In Sickness And In Health… Pets, Too
“…in sickness and in health…” part of a familiar phrase, so many years ago, in a different country, standing at the altar with my wife-to-be.. We registered the marriage in Thailand, but the church ceremony was for the benefit of my
parents and the numerous relatives and friends. (I have touched on part of my life in Thailand in another Stickman article, reader 1576.) It’s sometimes hard to believe that so
much time has passed, the kids are almost grown-ups in their own right.
It was several years after we’d been married before we were more settled and bought a house in Bangkok, and one of the things that I felt was important to me was that the children should always grow up with a pet in the house. My preference has
always been dogs, though we’ve had rabbits before. We never had cats for one simple reason – our dogs would get them first, and if they survived our garden, the neighbours’ dogs would definitely finish them off. Also, with
dogs, they’d form a bond with the family and friends. You’d never see cats behave like that. It is perhaps because of this that I tolerate other people’s cats, but would never want to care for one myself.
My resolve to get a dog only strengthened when I saw someone hop over the garden wall and help himself to the shoes in front of the front door. He’d assumed no-one was in and really ran after I shouted, but still got away with a decent pair of
shoes. The height of said garden wall has now been adjusted to a proper height. Now, all that was needed to complete the equation was to add one dog. Simple mathematics, right? Wrong. My wife doesn’t like animals of any sort, and I had
to resort to close to quantum physics before she’d finally agreed.
As fate would have it, the neighbour mentioned that our favourite stray had had a litter at her brother’s place a few doors down. She’d taken up residence in the soi (lane) about a year earlier, and most of us used to feed her because we liked her good nature. I had tried to get her to stay in the compound, as did the neighbour, but the soi was her home. I guess once a soi dog, always a soi dog, and that was where she stayed till the day she died. In a way it was quite funny, because I had picked a nice female out of the litter, almost a spitting image of the mother, and watched them grow up together, but one with her home in the soi, and the other with her home in my house.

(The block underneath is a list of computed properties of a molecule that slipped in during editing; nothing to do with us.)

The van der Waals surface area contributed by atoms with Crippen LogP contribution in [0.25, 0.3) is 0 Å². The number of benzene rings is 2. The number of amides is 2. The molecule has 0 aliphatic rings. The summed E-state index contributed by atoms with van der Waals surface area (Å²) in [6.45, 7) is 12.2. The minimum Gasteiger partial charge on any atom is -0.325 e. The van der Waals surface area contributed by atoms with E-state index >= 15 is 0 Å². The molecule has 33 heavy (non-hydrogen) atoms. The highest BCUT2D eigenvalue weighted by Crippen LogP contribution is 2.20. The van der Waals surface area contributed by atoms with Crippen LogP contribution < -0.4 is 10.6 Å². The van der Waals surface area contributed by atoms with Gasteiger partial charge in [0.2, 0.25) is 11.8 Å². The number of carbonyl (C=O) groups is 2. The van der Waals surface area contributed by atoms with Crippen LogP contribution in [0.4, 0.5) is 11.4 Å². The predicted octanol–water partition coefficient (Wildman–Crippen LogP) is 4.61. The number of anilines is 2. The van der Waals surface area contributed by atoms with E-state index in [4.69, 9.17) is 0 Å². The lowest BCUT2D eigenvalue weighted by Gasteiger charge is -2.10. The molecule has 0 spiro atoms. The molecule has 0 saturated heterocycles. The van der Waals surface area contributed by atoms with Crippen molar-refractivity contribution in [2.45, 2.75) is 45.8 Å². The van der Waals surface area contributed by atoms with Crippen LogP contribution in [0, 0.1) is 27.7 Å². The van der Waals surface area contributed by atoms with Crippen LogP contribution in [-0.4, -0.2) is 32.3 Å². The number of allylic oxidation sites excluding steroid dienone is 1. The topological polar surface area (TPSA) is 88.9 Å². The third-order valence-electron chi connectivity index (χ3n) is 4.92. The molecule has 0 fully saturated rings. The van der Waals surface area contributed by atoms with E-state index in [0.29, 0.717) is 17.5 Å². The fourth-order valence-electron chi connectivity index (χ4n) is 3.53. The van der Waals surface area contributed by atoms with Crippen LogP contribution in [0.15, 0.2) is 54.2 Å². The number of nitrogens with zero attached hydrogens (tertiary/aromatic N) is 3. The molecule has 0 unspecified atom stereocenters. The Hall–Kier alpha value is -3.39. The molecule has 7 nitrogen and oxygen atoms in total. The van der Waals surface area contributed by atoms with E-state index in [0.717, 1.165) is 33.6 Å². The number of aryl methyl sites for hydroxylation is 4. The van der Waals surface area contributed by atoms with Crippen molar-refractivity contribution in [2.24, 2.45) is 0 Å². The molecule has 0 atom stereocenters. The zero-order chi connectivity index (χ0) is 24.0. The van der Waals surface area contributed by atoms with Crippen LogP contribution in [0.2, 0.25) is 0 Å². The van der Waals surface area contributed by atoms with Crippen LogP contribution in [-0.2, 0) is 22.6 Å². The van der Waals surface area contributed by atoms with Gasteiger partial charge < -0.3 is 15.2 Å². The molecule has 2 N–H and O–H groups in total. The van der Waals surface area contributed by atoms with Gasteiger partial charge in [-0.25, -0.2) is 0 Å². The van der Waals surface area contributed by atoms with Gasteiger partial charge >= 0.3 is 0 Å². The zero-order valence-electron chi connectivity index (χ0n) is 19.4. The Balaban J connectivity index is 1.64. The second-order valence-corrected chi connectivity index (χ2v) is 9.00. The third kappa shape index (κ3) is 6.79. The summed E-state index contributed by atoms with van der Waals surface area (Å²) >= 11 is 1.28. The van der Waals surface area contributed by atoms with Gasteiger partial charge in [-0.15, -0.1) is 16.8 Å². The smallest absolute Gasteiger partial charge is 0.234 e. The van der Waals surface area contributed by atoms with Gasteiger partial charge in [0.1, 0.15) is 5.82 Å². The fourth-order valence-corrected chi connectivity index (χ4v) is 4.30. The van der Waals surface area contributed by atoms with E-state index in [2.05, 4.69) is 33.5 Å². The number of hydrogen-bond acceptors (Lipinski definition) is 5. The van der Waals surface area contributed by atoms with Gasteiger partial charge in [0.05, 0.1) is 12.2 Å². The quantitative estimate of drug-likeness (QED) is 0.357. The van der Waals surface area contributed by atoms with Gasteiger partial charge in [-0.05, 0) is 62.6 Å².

I’ve always had dogs around me ever since I was a kid, and it is perhaps only now as a parent that I realise how much a part they played in my development. If I came back from school early, they’d never be too tired to run around the garden or play games. I had to give them a weekly bath – funny how they develop a sixth sense and stay out of your way when the time comes… Keep them clean of ticks and fleas, feed them – and help bring them to the vet.
And in this respect I have been extremely fortunate. A vet set up shop at the end of the main soi just around the time I got the first dog, just seven minutes walk from the house. The only problem at the time was to be able to manoeuvre through the soi without attracting too much attention from the other dogs there. The easiest thing to do was to hail a passing four-wheel tuk-tuk (also known as ‘Subarus’ as in the brand name) get the dog there, and later get another for the trip back. The Subaru drivers would also do the round trip including the waiting time for a reasonable negotiated fee. This still happens today, and saves me the hassle of cleaning all of the dog’s fur out of my car. This vet has taken care of my dogs over the years, and can remember all the dogs I’ve had. One of his first customers was my favourite soi dog. I had her neutered here as she had a habit of having a fairly large litter on a regular basis, and I think many of the neighbours heaved a collective sigh of relief.